April 22, 1832: J. Sterling Morton is born.
April 22, 1885: The Nebraska legislature sets observation of Arbor Day, a new state holiday, on Morton’s birthday. Having moved to Nebraska Territory in 1854, Morton was an early and ardent advocate of tree planting. He proposed the first Arbor Day in 1872. Two years later he had convinced the State Board of Agriculture of the value of “Arbor Day, an invention of mine, now become a public holiday, destined to become a blessing to posterity as well to ourselves. It is devoted to tree planting & premiums are given to the largest planter by State Board of Argiculture. On the Morton place, today, Two Hundred Plums, Ash & Linden trees are set out on East Line and East Avenue, …..”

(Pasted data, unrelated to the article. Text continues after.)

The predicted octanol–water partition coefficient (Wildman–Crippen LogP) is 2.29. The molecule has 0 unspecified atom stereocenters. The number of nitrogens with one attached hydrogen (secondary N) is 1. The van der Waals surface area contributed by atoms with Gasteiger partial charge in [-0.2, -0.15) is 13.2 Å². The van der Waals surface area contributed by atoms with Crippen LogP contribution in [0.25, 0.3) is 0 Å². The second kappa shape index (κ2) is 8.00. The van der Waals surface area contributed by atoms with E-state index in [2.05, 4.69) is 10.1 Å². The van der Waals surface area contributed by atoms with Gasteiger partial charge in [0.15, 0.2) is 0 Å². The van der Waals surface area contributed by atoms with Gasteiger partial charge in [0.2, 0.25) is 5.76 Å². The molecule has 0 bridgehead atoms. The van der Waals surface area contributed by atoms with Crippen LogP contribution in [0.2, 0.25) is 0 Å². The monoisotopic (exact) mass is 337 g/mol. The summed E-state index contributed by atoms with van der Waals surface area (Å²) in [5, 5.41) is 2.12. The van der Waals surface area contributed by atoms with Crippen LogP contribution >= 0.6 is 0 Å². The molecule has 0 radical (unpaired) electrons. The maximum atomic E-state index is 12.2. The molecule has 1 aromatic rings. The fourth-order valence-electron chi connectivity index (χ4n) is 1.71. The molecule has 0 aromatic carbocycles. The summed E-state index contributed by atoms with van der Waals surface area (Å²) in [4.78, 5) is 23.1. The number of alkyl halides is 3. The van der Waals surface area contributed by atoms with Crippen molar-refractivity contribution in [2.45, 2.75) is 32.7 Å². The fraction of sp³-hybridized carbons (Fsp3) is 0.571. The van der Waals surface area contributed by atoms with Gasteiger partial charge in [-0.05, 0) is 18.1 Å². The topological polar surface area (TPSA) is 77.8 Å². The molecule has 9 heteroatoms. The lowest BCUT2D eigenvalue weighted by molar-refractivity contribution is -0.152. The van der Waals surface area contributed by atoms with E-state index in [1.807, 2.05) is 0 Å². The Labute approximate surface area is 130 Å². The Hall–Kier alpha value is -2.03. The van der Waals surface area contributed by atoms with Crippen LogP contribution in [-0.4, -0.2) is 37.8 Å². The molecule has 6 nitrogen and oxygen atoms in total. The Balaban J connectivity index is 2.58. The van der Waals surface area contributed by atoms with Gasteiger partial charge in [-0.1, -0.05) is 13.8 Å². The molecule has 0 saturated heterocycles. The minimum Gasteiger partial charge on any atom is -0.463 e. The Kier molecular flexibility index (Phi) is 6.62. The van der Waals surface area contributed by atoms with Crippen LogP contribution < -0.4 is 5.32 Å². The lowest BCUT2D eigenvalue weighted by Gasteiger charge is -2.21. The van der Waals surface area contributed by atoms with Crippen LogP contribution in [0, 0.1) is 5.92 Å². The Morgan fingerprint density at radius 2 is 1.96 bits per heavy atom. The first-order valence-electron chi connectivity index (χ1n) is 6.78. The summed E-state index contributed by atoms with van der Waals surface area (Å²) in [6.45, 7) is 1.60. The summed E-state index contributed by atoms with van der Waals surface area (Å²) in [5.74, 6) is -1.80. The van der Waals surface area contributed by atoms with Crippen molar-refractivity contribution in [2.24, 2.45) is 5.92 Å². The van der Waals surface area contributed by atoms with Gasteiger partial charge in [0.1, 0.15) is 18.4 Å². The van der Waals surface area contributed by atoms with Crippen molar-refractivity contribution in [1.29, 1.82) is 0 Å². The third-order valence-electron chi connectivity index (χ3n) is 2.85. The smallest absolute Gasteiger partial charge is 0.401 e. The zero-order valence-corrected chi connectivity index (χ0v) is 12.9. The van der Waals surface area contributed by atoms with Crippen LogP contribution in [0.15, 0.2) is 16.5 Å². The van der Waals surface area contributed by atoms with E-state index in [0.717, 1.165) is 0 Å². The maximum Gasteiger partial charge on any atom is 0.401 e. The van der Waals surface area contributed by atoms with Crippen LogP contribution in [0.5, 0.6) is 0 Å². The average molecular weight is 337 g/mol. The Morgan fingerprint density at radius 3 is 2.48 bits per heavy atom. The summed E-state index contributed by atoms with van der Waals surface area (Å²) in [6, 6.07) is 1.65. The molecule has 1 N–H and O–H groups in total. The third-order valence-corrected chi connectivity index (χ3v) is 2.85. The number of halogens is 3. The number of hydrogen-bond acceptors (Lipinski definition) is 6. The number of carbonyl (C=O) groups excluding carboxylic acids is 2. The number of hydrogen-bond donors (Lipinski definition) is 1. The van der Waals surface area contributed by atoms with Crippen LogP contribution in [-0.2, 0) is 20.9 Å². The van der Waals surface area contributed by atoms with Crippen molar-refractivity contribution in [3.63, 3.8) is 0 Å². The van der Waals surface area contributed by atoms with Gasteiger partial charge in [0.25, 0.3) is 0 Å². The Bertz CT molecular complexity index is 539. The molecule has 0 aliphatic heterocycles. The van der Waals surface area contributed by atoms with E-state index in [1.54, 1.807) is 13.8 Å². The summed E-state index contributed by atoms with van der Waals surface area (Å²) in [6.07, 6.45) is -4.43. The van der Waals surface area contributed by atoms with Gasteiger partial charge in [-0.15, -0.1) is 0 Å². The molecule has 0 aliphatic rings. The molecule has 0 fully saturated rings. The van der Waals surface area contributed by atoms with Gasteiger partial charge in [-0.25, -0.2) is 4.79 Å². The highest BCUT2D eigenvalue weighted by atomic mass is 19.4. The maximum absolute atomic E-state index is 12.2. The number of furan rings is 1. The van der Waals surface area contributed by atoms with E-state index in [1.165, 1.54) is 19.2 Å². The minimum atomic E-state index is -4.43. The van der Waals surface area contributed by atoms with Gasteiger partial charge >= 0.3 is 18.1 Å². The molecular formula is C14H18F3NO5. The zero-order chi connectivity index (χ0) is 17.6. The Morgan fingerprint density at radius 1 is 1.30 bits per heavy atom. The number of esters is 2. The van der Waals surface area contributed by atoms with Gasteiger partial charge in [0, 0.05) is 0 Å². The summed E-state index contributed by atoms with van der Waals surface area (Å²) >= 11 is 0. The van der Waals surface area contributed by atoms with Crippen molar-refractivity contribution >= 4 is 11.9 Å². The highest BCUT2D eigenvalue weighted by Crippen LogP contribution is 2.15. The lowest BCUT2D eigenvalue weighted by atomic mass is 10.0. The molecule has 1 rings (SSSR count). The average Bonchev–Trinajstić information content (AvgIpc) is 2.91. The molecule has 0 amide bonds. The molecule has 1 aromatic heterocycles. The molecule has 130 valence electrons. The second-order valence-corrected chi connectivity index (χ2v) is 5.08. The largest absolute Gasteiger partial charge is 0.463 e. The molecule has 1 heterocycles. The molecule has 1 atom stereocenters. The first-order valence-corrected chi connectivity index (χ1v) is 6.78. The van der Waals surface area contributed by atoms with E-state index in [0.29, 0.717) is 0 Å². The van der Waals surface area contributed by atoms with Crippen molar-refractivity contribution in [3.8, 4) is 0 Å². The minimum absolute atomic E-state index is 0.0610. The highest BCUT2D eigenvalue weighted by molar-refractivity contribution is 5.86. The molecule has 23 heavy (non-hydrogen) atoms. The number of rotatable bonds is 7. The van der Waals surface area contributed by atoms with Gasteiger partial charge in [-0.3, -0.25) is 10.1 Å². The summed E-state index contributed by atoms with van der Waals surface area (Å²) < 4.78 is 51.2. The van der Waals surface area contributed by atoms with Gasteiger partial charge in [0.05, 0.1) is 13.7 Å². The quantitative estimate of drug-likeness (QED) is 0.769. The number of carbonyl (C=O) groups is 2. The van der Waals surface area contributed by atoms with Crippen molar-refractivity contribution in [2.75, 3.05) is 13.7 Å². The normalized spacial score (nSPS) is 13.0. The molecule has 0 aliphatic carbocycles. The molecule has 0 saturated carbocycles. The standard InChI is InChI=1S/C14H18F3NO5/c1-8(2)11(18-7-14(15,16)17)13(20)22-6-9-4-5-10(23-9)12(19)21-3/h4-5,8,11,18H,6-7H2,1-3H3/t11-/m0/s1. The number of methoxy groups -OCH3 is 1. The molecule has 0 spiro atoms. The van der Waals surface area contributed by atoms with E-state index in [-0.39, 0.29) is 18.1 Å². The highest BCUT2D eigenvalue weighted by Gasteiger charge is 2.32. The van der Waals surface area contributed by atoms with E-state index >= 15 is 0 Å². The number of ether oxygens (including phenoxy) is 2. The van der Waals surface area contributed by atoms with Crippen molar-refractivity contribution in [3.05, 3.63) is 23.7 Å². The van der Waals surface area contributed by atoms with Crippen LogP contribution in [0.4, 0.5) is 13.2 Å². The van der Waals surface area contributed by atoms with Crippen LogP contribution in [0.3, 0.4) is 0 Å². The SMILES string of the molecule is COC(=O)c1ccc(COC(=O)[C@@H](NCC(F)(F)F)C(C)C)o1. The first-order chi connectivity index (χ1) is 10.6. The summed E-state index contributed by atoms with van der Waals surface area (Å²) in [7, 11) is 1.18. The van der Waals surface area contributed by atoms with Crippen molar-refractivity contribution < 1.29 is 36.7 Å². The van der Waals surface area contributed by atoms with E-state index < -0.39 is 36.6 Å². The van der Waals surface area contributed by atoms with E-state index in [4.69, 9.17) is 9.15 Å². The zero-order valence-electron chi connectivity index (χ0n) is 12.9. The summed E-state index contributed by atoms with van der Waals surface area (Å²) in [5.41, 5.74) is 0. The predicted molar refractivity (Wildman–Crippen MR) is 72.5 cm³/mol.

April 22, 1900: Most states and many foreign nations observe Arbor Day.
April 22, 1970: The first Earth Day is held, calling attention to environmental issues. Forty years later, Morton’s birthday continues to be the date of the annual Earth Day observances.
Out on the treeless plains an idea germinated that produced a tree-planting holiday, and eventually, a day of environmental awareness and action. “A blessing to posterity” indeed!
Here’s the link to the page from Morton’s diary that references Arbor Day: